These lean winter months are the time for citrus fruit to shine. The bright, sunny hues of citrus – imported in vast quantities from the warmer climates of Southern Europe - bring welcome colour to the post-Christmas bleakness of January.
Sweet Clementines are synonymous with advent here in the UK. Every December, my parents’ kitchen table weighs heavy with great bowls of these sweet, orange fruits. Clementines are the perfect snack or even, dare I say, note of sweetness when eaten in place of dessert after yet another heavy Christmas meal.
After all that indulgence, I am always full of good intention in January. While it’s a great time to resolve to kick a bad habit, New Years resolutions can also focus on new challenges. Resolving to start something new – big or small – is such a positive way to mark the milestone. The lovely team at HelloFresh recently got in touch to tell me about the Daily Yay, a mini resolution to bake a cake for a friend, or to cook dinner for your family every weekend. Cakes and positive thinking – I’m in love.
While I’m not normally one to scrimp on the good stuff, it is a happy coincidence when a delicious recipe happens to be a little healthier too. My whole clementine, almond and orange blossom cake is just that. It is naturally gluten and dairy free, and uses whole boiled clementines as its base.
This technique is certainly not a new one. Mary Berry’s whole orange cake is the stuff of baking legend, and it was with this in mind that I was inspired to try a slightly sweeter, more delicate version of the classic. This cake is the perfect way to use up any stray Clementines that you might be left with after all those festivities.
For the cake
75ml olive oil
175g golden caster sugar
1 tablespoon orange blossom water
175g ground almonds
2 teaspoons baking powder
½ teaspoon fine sea salt
For the syrup
2 clementines, juiced
25g golden caster sugar
1 tablespoon orange blossom water
225g mascarpone (optional)
For the cake, begin with the clementines. Run the fruit under hot water to remove any wax coating, then place in a saucepan. Cover with water so that the clementines are submerged. Boil for 45 minutes – 1 hour, until the fruit are completely soft and a knife sinks through the peel with no resistance.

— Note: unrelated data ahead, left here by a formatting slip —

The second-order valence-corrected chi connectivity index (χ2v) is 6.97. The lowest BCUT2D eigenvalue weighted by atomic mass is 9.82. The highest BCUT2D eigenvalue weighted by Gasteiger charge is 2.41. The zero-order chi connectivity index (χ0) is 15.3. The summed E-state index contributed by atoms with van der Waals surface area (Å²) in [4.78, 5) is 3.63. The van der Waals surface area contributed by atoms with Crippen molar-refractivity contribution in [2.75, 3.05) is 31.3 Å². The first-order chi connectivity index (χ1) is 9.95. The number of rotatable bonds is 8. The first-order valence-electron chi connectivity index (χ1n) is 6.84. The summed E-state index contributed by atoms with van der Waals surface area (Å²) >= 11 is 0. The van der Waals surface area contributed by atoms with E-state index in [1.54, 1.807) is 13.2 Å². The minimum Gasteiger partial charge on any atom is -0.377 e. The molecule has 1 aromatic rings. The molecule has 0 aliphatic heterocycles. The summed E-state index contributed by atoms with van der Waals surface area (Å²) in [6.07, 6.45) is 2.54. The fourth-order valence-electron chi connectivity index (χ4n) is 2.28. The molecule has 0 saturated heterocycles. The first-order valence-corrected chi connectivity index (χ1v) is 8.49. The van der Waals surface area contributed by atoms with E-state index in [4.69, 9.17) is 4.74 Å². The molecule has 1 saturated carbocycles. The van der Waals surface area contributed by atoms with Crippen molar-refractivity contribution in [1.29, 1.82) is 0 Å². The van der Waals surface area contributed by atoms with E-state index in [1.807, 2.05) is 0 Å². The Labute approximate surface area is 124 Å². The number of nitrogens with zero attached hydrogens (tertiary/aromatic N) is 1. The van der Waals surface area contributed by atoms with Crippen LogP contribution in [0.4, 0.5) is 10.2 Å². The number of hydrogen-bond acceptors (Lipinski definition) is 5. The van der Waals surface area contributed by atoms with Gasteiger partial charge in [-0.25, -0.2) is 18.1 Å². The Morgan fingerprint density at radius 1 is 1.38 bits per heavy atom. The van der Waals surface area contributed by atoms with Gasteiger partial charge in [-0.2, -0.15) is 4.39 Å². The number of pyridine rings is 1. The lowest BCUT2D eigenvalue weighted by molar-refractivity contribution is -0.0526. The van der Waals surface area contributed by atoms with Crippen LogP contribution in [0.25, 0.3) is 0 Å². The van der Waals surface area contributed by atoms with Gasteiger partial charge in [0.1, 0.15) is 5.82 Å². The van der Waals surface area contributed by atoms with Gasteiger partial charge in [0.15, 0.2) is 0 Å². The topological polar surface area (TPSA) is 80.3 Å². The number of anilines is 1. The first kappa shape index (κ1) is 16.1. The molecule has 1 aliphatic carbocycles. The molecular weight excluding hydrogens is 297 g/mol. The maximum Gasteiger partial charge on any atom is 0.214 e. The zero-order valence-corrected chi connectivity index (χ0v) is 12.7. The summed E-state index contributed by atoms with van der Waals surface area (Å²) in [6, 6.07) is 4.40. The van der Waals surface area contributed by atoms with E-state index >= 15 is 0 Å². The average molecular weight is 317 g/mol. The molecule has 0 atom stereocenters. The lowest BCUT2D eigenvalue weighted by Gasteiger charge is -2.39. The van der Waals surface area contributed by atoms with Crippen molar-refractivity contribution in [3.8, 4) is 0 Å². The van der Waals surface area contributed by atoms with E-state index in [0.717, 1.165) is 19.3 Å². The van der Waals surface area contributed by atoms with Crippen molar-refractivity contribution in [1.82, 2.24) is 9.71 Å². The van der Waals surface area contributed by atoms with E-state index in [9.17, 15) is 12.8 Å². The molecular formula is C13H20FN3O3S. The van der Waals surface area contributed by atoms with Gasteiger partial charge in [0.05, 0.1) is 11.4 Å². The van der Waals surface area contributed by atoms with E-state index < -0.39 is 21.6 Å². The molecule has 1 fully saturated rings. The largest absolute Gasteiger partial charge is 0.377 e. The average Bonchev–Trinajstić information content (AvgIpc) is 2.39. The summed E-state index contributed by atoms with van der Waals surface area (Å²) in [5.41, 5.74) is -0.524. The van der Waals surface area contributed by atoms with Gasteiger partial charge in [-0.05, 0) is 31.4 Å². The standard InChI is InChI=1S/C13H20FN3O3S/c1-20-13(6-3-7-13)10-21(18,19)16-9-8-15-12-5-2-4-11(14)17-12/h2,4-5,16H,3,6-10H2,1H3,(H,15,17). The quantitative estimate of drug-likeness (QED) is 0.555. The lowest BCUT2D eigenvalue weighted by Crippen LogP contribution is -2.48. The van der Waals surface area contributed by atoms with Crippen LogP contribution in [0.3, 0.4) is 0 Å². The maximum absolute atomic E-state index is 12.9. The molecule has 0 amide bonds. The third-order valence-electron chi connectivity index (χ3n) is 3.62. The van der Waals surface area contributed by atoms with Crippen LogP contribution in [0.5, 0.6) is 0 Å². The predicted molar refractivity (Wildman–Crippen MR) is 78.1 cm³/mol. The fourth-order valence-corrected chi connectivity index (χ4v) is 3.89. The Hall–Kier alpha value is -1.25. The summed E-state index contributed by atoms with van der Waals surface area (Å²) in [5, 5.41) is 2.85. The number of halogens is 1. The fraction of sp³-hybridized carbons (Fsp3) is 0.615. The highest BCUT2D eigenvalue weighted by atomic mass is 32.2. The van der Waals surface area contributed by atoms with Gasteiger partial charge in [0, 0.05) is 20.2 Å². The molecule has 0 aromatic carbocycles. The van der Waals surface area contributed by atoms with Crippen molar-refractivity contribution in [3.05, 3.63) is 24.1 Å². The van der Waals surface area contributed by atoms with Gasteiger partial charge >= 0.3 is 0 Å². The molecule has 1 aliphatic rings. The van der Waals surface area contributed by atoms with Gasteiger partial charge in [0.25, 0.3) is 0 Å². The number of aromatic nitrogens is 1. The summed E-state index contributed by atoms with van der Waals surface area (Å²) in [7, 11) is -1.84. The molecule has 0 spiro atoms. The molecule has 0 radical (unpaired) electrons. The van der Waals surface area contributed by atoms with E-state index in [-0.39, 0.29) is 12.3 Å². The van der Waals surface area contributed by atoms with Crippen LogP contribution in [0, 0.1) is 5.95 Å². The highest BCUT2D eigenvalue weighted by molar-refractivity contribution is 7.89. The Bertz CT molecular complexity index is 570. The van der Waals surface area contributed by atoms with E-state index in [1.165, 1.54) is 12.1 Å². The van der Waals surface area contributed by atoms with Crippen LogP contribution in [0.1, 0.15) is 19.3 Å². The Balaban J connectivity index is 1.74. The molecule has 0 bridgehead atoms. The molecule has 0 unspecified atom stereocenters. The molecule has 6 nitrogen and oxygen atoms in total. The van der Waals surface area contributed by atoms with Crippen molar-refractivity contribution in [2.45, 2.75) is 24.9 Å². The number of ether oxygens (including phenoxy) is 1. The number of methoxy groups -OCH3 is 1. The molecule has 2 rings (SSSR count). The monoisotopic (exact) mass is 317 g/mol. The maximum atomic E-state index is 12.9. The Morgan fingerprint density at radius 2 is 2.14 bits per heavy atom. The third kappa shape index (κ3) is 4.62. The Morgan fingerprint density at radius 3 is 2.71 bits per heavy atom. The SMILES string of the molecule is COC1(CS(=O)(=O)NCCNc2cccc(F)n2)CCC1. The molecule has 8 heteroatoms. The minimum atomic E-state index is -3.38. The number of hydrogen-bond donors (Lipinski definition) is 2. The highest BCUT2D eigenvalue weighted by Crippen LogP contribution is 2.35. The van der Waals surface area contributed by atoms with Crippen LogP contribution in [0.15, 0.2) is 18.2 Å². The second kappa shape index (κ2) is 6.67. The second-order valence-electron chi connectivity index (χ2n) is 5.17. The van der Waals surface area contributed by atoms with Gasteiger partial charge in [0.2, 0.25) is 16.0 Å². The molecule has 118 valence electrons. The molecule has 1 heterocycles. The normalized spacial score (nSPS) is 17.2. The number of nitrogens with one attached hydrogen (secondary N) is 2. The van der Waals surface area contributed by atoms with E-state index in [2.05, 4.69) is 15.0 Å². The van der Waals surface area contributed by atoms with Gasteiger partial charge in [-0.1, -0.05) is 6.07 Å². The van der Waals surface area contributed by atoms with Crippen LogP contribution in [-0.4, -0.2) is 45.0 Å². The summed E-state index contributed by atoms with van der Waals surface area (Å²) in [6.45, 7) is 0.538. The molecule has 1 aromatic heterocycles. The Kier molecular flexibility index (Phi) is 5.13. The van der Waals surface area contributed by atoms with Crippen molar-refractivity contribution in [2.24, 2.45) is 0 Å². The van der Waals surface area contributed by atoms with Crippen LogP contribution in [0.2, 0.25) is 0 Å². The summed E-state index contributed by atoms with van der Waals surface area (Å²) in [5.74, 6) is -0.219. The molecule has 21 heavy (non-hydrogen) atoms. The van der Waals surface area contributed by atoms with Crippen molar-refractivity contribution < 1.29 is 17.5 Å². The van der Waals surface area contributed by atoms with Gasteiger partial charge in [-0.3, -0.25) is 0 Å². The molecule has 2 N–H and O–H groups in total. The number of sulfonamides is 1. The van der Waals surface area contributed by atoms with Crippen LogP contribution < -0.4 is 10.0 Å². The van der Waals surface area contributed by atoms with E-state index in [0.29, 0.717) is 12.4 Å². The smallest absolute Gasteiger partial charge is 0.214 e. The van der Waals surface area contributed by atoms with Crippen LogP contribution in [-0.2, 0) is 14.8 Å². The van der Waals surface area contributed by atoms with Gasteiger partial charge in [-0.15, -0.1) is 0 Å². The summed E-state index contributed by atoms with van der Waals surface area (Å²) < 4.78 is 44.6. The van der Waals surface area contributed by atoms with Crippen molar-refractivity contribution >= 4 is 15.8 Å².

Remove the clementines from the water and set aside to cool. Slice them in half, remove any pips, then blitz (peel and all!) in a food processor until pureed. Set aside.
Heat the oven to 170°C and line the base of a 20cm springform cake tin with baking parchment. Grease the sides of the tin lightly with olive oil.
In the bowl of a stand mixer, mix together the oil, sugar, eggs and orange blossom water. Whisk on a high speed for 3-4 minutes, until the mixture is pale, frothy and has doubled in volume. Fold in the clementine puree, mixing until the two components are only just combined.
In a separate bowl, whisk together the ground almonds, baking powder and salt. Fold the dry ingredients into the wet, then pour the mixture into the prepared tin. Place this in the centre of the oven and bake for 45-50 minutes, or until the surface of the cake is a deep caramel colour, and a toothpick comes out clean.
While the cake is baking, prepare the syrup. Place the clementine juice and caster sugar in a small pan, and bring to the boil over a medium heat. Once the mixture has thickened very slightly, remove it from the heat. Add the orange blossom water.
Once the cake is baked but is still warm, prick all over with a toothpick, then brush with the syrup. Leave to cool completely in the tin.
Serve the cake at room temperature with a dollop of mascarpone (or dairy free alternative).